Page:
Signs of the times

It’s been another busy couple of months here at Proteus, so much so that we missed posting something in November! Here’s a couple of quick highlights on what we’ve been up to, but hopefully this business is a sign of things to come!

After two years of being situated at Invermay Research Centre, they have erected a new welcome sign to the campus. Proteus’ name isn’t lit up in lights, or top billing, but it’s progress!

One project that we have been working on lately is using camera trap data to estimate the density or abundance of unmarked individuals, that are not uniquely identifiable. This type of data has often been reduced to detection-nondetection data and used in an occupancy modelling framework, which can sometime be an unsatisfactory. In a revelation for him, Darryl came across a couple of papers (Howe et al. 2017; Moeller et al. 2018) where the authors have exploited the simultaneous nature of the data from across the camera network to estimate animal abundance. The basic idea is that in instant in time, the camera data can be used to estimate density, provided the area in the cameras’ field of view is known. It may be fairly poor estimate, and quite possibly an estimate of 0, but you can obtain an estimate for every few seconds of the deployment period. If you then combine all those estimate (e.g., take the average), simulations we’ve conducted have shown unbiased and reasonably precise (i.e., CV<20%) estimates can be obtained. However, there are a few key requirements that may limit the ability of existing data sets to use this approach. The area of the field of view for each camera must be accurately known, camera locations should be representative of the entire area of interest (i.e., can’t be only placed in ‘good’ locations where you expect to get lots of photos), and when cameras are set to motion sensor mode, some method of estimating detection probability (i.e., probability motion sensor is triggered). Distance sampling methods have been used to estimate detection probability (Howe et al. 2017), although multiple cameras with the same field of view would be another option. Alternatively, remove the detection probability aspect by using the time lapse or continuous recording modes. At the conclusion of the project a manuscript will be produced summarising our findings.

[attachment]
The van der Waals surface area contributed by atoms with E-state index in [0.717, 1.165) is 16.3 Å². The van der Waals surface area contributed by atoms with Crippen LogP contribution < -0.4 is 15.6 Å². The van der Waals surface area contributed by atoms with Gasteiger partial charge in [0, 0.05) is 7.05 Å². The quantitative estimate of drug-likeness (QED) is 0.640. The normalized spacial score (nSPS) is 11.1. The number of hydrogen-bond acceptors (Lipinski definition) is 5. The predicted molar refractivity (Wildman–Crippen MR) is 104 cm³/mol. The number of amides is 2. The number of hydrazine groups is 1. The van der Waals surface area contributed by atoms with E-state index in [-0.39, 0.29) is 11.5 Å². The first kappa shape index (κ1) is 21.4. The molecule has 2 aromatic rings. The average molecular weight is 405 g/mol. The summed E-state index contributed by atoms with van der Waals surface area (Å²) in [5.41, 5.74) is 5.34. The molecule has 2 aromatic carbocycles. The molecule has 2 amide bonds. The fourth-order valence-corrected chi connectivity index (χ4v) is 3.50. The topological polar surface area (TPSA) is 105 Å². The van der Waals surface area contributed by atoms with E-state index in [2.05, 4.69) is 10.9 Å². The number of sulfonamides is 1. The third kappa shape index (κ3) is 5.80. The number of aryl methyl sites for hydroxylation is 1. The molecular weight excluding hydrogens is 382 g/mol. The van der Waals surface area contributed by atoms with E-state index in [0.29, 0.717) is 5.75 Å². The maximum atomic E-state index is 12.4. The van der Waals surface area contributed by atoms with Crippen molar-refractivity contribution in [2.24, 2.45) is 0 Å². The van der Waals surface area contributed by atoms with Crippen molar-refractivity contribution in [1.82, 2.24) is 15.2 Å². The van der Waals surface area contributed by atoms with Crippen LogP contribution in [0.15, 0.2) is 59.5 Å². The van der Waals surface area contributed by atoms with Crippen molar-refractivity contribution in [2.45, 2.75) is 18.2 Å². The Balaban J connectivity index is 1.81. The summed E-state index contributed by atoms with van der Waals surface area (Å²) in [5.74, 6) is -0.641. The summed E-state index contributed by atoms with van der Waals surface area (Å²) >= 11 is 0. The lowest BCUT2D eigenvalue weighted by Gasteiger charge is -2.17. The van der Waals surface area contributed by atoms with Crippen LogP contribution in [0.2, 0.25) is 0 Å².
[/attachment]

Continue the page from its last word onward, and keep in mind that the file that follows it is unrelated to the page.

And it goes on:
A second project we’ve been working on recently is one with a bit of a difference for us. While animal related, it was analysing the results of a veterinary epidemiology study testing the responses to a drug treatment on various measures of animal condition. Linear mixed-models were used to analyse the data, with individual used as a random effect due to the repeated measurements of a variable taken from the same animal. The analyses weren’t incredibly interesting from a statistical perspective, but it was nice to learn something new about the application of the methods.

Finally, as 2019 draws to a close, we want to thank you for taking an interest in our work, and keep us in mind if you ever need some statistical assistance. Wishing you all the very best of health over the holiday season, and we’ll be in touch again next decade!